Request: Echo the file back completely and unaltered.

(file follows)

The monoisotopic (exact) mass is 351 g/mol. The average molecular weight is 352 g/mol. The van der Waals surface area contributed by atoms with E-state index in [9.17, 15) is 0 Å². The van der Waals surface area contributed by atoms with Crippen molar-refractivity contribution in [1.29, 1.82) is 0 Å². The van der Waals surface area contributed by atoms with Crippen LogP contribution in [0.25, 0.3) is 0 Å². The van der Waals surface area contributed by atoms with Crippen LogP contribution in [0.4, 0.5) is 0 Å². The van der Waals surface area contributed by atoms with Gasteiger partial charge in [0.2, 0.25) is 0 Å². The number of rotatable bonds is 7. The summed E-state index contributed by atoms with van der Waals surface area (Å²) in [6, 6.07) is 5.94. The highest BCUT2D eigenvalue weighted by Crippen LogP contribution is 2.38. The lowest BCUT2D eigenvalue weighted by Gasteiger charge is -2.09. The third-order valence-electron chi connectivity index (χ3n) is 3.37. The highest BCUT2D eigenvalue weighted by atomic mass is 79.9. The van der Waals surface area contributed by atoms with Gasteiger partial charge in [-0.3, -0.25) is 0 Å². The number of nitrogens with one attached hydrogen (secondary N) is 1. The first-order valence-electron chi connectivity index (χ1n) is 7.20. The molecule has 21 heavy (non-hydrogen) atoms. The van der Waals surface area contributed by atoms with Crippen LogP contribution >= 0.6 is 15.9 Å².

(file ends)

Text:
The monoisotopic (exact) mass is 351 g/mol. The average molecular weight is 352 g/mol. The van der Waals surface area contributed by atoms with E-state index in [9.17, 15) is 0 Å². The van der Waals surface area contributed by atoms with Crippen molar-refractivity contribution in [1.29, 1.82) is 0 Å². The van der Waals surface area contributed by atoms with Crippen LogP contribution in [0.25, 0.3) is 0 Å². The van der Waals surface area contributed by atoms with Crippen LogP contribution in [0.4, 0.5) is 0 Å². The van der Waals surface area contributed by atoms with Gasteiger partial charge in [0.2, 0.25) is 0 Å². The number of rotatable bonds is 7. The summed E-state index contributed by atoms with van der Waals surface area (Å²) in [6, 6.07) is 5.94. The highest BCUT2D eigenvalue weighted by Crippen LogP contribution is 2.38. The lowest BCUT2D eigenvalue weighted by Gasteiger charge is -2.09. The third-order valence-electron chi connectivity index (χ3n) is 3.37. The highest BCUT2D eigenvalue weighted by atomic mass is 79.9. The van der Waals surface area contributed by atoms with Gasteiger partial charge in [-0.3, -0.25) is 0 Å². The number of nitrogens with one attached hydrogen (secondary N) is 1. The first-order valence-electron chi connectivity index (χ1n) is 7.20. The molecule has 21 heavy (non-hydrogen) atoms. The van der Waals surface area contributed by atoms with Crippen LogP contribution >= 0.6 is 15.9 Å².